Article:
September 15, 1981TARZAN, THE APE MAN. Written by Tom Rowe and Gary Goddard, based on characters created by Edgar Rice Burroughs. Music by Perry Botkin. Cinematography and direction by John Derek.
UNLIKE BROOKE SHIELDS, currently on view in Franco Zeffirrelli's adolescent angst epic Endless Love, Bo Derek performs her own nude scenes.
In common with Brooke, Bo's no great hell as an actress, but she's a good scout and works hard both on screen and off (where she found time to act as producer for her own movie).
Bo's husband, former actor John Derek, works hard, too. He both directed and photographed their film, which pretty well kept all the big jobs in the family.
As a creative team, the Dereks are okay. Their Tarzan, the Ape Man tells the story from the point of view of Jane Parker, a young woman on safari with her father James (Richard Harris). They are tracking the "white ape," who turns out to be the jungle lord, Tarzan (Miles O'Keeffe).
When nature boy meets hunter girl complications ensue, resulting in a credible bit of screen entertainment, a film that is not only faithful to its pulp novel and comic strip source material, but a genuine thing of beauty to look at.
Consider one problem area. Anybody who remembers Roger Moore's wrestling match with the rubber snake in Moonraker (1979) will appreciate the Dereks' ingenuity with a similar scene.
The film's most intriguing threesome consists of Bo, a boa constrictor and mute muscleman Miles.
The snake is real and large enough to actually crush the life out of our leading lady. I presume that the critter was well drugged before being draped around Bo.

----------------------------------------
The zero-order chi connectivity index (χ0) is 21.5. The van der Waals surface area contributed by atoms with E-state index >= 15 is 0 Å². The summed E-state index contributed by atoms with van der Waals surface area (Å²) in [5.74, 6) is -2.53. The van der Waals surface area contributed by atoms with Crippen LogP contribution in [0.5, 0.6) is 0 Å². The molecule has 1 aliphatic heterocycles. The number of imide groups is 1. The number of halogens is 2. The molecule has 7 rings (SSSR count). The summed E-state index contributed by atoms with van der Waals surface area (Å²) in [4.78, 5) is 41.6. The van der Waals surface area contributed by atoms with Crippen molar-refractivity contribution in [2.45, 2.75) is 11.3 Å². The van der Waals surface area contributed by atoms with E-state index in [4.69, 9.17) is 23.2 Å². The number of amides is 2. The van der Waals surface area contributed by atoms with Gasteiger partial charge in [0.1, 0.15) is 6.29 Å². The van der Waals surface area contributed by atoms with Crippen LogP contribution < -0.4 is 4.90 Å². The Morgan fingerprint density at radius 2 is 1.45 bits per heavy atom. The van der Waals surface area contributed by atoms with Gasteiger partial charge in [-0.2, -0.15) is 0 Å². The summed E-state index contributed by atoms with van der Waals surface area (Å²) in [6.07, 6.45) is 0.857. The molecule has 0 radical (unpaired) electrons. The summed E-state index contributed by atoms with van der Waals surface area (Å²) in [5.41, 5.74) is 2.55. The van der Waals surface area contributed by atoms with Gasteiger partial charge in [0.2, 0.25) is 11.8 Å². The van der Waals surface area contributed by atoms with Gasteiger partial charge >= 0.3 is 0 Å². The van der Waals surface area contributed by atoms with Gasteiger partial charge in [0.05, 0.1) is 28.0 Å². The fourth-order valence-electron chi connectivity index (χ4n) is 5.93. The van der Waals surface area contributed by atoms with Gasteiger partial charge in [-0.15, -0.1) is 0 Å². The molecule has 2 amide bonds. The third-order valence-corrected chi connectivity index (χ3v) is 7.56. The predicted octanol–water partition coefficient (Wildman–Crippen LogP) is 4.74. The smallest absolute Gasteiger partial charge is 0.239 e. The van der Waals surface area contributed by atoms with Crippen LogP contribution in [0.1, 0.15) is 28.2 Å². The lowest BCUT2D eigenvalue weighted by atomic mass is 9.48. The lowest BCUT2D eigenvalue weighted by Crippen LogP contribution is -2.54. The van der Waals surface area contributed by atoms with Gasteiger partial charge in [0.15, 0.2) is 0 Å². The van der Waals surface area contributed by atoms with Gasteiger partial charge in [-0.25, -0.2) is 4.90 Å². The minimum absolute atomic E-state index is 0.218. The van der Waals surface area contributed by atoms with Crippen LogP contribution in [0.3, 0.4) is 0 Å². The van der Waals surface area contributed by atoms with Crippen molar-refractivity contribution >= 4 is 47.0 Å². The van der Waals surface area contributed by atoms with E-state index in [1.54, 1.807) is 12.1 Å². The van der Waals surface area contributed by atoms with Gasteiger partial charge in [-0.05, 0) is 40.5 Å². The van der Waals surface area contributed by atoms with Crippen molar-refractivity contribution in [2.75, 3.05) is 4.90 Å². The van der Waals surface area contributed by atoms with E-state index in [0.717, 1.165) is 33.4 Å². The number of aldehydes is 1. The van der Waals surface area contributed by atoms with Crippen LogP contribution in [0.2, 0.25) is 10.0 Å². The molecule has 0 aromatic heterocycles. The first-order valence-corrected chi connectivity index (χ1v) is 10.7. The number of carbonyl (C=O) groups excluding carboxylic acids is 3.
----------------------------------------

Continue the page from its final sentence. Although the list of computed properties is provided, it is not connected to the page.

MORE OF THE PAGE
I presume that, because Derek's clever combination of close-ups, rapid cutting and slow motion photography turned the battle into something that looked real enough and felt just right.
Given all the Playboy-centred publicity, the Dereks' new take on Tarzan turns out to be surprisingly ingenuous and inoffensive. With the exception of Bo-as-Jane's mostly innocent (and almost always inadvertent) nudity, the picture would be acceptable as kiddie matinee fare.
And, come to think of it, even the dress dummies at Woodward's department store come complete with nipples these days.
The above is a restored version of a Province review by Michael Walsh originally published in 1981. For additional information on this archived material, please visit my FAQ.
Afterword: The reference to Brooke Shields reminded me that this review ran on the same day as my notice for Endless Love (1981), one of two pictures that Italian director Franco Zeffirelli made in the U.S. (The other was 1979's The Champ). Zeffirelli's serious credentials — including lush adaptations of The Taming of the Shrew (1967) and Romeo and Juliet (1968) — gave what was essentially a teen sexploitation film cultural cover that it really didn't deserve. Tarzan, the Ape Man's comparative honesty, and the fact that I'd met the Dereks two years earlier (a story for another time), made me more sympathetic to the less serious film. Looking back, it's clear that Zeffirelli was out of his creative comfort zone. The Dereks, by contrast, were completely in tune with a time of cheeky rebellion. Their collaboration, as well as their choice of material, reflected the underground comics sensibility that energized many of the artists whose work I admired then and now. Though he was 30 years older than his wife, their marriage lasted for 22 years, only ending with John's death in 1998.